A public rally in support of rebuilding Bay Park Sewage Treatment Plant in a way that is good for the environment and for Long Island’s economy and safety, is being held at The Theodore Roosevelt 1550 Franklin Avenue, Mineola at 11AM on February 11th.
The keynote speaker will be Nassau County Executive Ed Mangano.
Environmental scientists have been studying for years how The Bay Park Sewage Treatment Plant, originally constructed in 1949, and expanded in the ’70’s and ’80s as Nassau County’s population exploded, has been affecting water quality in the Western Bays. It was found that 85% of the nitrogenous waste in those waters was coming from the effluent from the Bay Park plant. This was destroying marsh, shellfish and fish habitats.
Sandy flooded the plant, and here was the result:
An estimated 2.2 billion gallons of partially treated sewage flowed into Rockaway Channel between when the plant failed the day of the Oct. 29 storm and Dec. 21 when the plant become fully operational again 44 days later, according to Climate Central, a New Jersey-based nonprofit research group. They estimated another 104 million gallons of raw sewage was sent into the bay from the beleaguered plant that was ranked the worst on Long Island two years ago.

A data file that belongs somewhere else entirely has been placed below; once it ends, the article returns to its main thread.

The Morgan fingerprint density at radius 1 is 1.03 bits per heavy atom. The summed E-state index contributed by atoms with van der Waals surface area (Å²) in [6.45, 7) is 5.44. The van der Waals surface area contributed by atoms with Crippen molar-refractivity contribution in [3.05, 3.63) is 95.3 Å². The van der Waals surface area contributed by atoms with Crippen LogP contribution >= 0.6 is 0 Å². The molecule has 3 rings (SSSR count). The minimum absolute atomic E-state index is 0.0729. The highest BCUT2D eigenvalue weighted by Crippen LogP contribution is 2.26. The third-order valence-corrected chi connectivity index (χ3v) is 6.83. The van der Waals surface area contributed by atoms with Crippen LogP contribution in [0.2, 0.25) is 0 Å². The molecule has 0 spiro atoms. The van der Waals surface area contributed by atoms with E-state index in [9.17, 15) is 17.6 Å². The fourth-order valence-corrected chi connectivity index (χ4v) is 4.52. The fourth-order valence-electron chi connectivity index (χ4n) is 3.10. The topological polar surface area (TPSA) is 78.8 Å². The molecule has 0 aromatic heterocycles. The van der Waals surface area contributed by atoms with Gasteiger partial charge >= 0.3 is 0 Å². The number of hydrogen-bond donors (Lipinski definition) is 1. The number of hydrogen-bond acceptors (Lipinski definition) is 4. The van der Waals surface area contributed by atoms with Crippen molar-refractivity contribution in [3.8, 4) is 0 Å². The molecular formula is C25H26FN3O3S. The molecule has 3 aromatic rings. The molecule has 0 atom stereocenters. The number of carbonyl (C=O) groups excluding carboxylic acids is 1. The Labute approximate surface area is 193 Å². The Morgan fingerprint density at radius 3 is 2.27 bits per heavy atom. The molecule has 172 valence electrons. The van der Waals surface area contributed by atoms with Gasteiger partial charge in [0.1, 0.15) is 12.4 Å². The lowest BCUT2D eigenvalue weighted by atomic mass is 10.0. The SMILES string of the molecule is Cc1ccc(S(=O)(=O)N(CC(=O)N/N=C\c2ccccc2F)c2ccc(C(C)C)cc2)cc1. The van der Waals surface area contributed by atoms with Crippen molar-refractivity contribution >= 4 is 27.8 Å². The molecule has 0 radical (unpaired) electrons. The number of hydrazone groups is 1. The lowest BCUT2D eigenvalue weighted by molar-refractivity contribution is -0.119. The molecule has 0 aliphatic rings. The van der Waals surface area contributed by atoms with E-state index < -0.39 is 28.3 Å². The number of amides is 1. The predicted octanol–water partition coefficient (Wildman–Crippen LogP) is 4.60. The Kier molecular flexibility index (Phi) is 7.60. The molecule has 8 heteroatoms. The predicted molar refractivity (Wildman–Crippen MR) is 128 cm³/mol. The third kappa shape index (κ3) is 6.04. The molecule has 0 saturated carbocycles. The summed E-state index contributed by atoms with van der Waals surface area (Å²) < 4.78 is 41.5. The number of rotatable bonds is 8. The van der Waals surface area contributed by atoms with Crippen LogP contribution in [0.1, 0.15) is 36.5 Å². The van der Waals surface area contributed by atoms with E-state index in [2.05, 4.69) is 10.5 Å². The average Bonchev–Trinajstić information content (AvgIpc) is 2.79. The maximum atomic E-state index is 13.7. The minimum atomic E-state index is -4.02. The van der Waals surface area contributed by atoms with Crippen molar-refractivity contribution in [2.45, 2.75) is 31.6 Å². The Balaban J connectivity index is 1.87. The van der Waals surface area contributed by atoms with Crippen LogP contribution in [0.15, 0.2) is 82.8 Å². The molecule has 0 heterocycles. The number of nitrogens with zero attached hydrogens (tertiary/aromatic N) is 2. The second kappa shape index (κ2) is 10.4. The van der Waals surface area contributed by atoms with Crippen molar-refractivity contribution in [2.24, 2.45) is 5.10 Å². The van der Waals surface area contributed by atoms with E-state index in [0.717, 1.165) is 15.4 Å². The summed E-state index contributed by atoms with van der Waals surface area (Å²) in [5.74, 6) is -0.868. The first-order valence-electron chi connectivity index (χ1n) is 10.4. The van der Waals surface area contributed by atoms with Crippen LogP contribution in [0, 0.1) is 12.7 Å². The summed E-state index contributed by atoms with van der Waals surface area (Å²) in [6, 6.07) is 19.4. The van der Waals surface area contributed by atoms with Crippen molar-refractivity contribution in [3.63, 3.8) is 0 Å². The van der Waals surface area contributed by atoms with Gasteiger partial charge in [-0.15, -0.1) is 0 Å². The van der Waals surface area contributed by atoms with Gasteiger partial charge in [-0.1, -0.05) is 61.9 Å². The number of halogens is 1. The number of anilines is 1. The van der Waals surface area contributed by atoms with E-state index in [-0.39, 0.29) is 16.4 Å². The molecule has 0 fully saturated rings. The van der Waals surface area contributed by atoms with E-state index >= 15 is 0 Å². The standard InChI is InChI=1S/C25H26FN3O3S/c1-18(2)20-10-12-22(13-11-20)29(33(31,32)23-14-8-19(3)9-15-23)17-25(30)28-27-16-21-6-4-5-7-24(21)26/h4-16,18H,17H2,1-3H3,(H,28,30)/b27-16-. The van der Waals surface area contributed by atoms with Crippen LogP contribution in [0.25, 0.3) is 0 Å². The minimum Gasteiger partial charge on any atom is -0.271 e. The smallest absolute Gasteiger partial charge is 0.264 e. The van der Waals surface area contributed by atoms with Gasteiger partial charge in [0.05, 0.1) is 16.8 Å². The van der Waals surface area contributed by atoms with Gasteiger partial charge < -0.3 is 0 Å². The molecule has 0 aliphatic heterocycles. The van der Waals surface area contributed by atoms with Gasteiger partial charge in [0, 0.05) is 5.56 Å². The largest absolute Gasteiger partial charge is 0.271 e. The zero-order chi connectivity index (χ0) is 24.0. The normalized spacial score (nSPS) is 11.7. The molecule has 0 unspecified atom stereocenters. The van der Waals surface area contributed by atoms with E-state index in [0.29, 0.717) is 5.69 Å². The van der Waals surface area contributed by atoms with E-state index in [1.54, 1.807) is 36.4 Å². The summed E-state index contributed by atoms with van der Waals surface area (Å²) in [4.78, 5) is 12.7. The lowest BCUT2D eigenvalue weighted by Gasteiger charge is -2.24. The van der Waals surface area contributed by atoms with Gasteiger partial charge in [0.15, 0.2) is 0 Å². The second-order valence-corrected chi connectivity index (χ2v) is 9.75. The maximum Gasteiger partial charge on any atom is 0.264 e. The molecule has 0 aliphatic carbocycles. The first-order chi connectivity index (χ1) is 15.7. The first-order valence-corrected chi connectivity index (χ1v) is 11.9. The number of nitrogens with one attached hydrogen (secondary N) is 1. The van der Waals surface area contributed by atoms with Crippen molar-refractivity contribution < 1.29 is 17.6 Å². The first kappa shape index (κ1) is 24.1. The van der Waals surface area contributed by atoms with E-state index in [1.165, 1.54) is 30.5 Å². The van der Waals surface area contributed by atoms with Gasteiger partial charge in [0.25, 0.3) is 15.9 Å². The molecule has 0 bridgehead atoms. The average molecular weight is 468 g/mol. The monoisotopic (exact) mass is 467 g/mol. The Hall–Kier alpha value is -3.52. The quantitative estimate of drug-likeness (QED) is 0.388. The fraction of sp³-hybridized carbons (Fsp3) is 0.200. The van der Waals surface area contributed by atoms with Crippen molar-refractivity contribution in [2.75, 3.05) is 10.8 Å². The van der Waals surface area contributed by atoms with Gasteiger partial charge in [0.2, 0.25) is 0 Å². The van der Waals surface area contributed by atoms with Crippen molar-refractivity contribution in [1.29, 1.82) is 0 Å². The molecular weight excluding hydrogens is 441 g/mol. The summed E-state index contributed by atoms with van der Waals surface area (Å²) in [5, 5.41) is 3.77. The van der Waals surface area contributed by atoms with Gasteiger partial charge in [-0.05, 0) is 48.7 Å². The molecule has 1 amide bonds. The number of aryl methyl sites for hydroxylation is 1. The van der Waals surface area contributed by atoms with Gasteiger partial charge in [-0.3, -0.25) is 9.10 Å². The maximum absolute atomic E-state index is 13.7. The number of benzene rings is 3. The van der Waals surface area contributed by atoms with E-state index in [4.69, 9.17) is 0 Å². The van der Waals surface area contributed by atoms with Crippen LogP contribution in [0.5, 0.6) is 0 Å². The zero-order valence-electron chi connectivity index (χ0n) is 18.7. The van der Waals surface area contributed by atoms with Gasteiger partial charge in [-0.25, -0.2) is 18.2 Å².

Here’s a link to that full article:
Sandy Relief money as been approved for building a new Bay Park Sewage Treatment Plant. The first question is, though, will it be state of the art? The public needs to weigh in. We have but one chance to do this right:
The re-engineering of the Bay Park STP provides a unique opportunity to employ modern treatment techniques that will improve the quality of effluent; abate plant noise and odor in the adjacent communities; and recover and/or utilize waste resources. For instance, ultraviolet technology should be installed to disinfect pathogens, rather than chlorine, which will save in chronic chemical costs and be safer for our environment. In addition, recovery of latent heat from generators has the potential to accelerate biological nitrogen reactions in winter; and methane gas can be used as a fuel.
Beyond that, in order to assist in the recovery of the marsh lands around Bay Park so that we can again shellfish there, so that the restored marshes could help protect our coast from future flooding, so that this area is a place where future generations would want to live, this new sewage treatment plant needs with it an ocean outfall pipe where the high quality effluent would dissipate into the ocean. Admittedly not ideal, but having the effluent just poured back into the Western Bay would be a great mistake. The bay flushes poorly and that nitrogen rich water would continue to destroy what’s left.
Here’s a flyer on the rally and the issue.